The Private Equity Phenomenon and the Fall of the IPO: An Interview with Bob Woosley

After beginning his professional service career at Price Waterhouse, Bob became the first professional employee of Frazier & Deeter, a nationally ranked CPA and advisory firm, shortly after the company was founded in 1981. In 1985, Bob became a partner and over the next 18 years he served the firm as head of the Audit and Strategic Consulting services departments. In 2000 Bob founded iLumen, Inc., the CPA profession’s leading business intelligence and analytical platform that today is used by leading CPA firms and financial institutions across the country. Bob served as CEO of iLumen through 2010 and is currently an active board member and advisor to the company. In 2011, Bob returned to Frazier & Deeter where he served as the leader of the firm’s entrepreneurial consulting practice and directs the firm’s strategic growth initiatives on both a national and local level. He is now the firm’s national practice leader in private equity.

Key Takeaways:

  • The private equity market in the Southeast has accelerated in recent years, with a lot of money chasing a limited number of quality deals.
  • A good deal of private equity firms are eager to invest in traditional, family-owned manufacturing and distribution companies.
  • Attention is shifting toward growth equity, which is more about making a minority investment in a company and betting on the existing management team.
  • The technology industry is driven more by revenue than the traditional Earnings Before Interest, Taxes, Depreciation and Amortization (EBITDA)-based valuation model.
  • The Southeast is a great place to do business because of its business-friendly environment and growing entrepreneurial infrastructure.

We’re looking to get an idea about middle market activity of private companies in the South. Overall, what middle market activity are you seeing in the Southeast?

We’ve seen a significant increase in mergers and acquisitions (M&A) activity in the Southeast over the past decade—it’s far more robust than in previous years.

For one, the initial public offering (IPO) market is slower than it has been in recent years, so companies are exiting through M&A instead. And many companies simply have more wealth to spend. When the recession hit, corporations stopped investing in research and development (R&D) and started accumulating cash on their balance sheets. Now, in a relatively healthy economy, they’re using that cash to purchase companies that have been innovating, as a kind of outsourced research and development strategy.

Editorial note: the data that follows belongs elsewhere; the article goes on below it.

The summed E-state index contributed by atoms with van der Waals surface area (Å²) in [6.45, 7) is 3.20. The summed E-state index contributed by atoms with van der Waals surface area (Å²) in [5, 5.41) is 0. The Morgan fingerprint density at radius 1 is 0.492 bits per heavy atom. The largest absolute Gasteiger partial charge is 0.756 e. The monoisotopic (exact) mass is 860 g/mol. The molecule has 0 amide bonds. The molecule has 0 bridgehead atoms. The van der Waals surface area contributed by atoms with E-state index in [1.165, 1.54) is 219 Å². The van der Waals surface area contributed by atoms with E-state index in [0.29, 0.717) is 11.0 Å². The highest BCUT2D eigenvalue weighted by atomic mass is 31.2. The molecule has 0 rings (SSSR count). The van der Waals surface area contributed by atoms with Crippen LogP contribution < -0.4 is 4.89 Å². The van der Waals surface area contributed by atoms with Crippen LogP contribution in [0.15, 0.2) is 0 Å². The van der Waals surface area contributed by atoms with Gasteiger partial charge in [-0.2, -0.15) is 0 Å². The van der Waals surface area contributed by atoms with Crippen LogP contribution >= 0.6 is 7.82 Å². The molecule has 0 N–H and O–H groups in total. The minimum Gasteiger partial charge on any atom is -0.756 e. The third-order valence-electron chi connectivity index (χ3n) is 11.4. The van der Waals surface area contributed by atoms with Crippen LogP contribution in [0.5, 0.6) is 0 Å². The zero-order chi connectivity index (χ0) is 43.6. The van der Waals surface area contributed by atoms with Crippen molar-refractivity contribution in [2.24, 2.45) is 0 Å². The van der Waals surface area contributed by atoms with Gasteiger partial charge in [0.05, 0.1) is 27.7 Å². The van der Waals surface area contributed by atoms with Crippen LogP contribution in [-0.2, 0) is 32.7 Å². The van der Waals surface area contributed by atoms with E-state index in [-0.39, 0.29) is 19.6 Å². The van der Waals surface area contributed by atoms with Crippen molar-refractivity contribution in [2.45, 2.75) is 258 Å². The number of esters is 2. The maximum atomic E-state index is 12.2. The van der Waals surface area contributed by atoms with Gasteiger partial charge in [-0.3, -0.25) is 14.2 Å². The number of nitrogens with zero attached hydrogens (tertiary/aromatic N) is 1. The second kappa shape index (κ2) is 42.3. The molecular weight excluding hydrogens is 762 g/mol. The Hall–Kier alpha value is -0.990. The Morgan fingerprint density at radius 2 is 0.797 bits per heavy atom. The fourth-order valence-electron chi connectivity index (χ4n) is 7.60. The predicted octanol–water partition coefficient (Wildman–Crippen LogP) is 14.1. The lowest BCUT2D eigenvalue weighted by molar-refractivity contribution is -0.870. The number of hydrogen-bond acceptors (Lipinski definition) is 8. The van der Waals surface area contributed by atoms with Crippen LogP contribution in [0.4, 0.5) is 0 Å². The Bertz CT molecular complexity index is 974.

A lot of this M&A activity also comes from the rise of private equity. Ten or 12 years ago, most of the activity was driven by strategic acquisitions of corporations buying other companies. Now, private equity firms are driving M&A activity as much as strategic buyers. This private equity phenomenon has really accelerated over the past decade and it doesn’t look like it’s slowing down.

Why has private equity accelerated?

It goes back to the recession and companies hoarding cash. These companies were very successful at raising money pre-recession and with the way the agreements are structured, they’re carrying interest on that money unless they put it to work. There’s a financial incentive to get that money off the sidelines and working. There are only so many deals to be made out there, however, so there’s a lot of competition for these mid-market companies.

In what industries is M&A activity particularly strong right now in the South, and why?

Most private equity firms we work with fall into one of two buckets. In one, we have traditional, family-owned manufacturing and distribution companies. There are plenty of firms chasing those deals looking to infuse capital into these companies, bring in a new management team, increase valuations and then exit for a higher value.

In the other bucket, there’s technology, and there’s a lot of activity in the technology industry in the Southeast. For example, in Atlanta, data security is big. Healthcare technology is another hot sector right now. There’s also a lot of interest in software as a service (SaaS) and we’ve seen a shift away from licensing software toward subscription-based platforms. Investors like that recurring revenue model and that’s true across all industries. Valuations in the technology industry are driven by revenue growth more than EBITDA, and SaaS-based companies fit this recurring revenue model, making them appealing to investors and propelling M&A activity.

Can you elaborate on how valuations have evolved in the past decade? Why is this?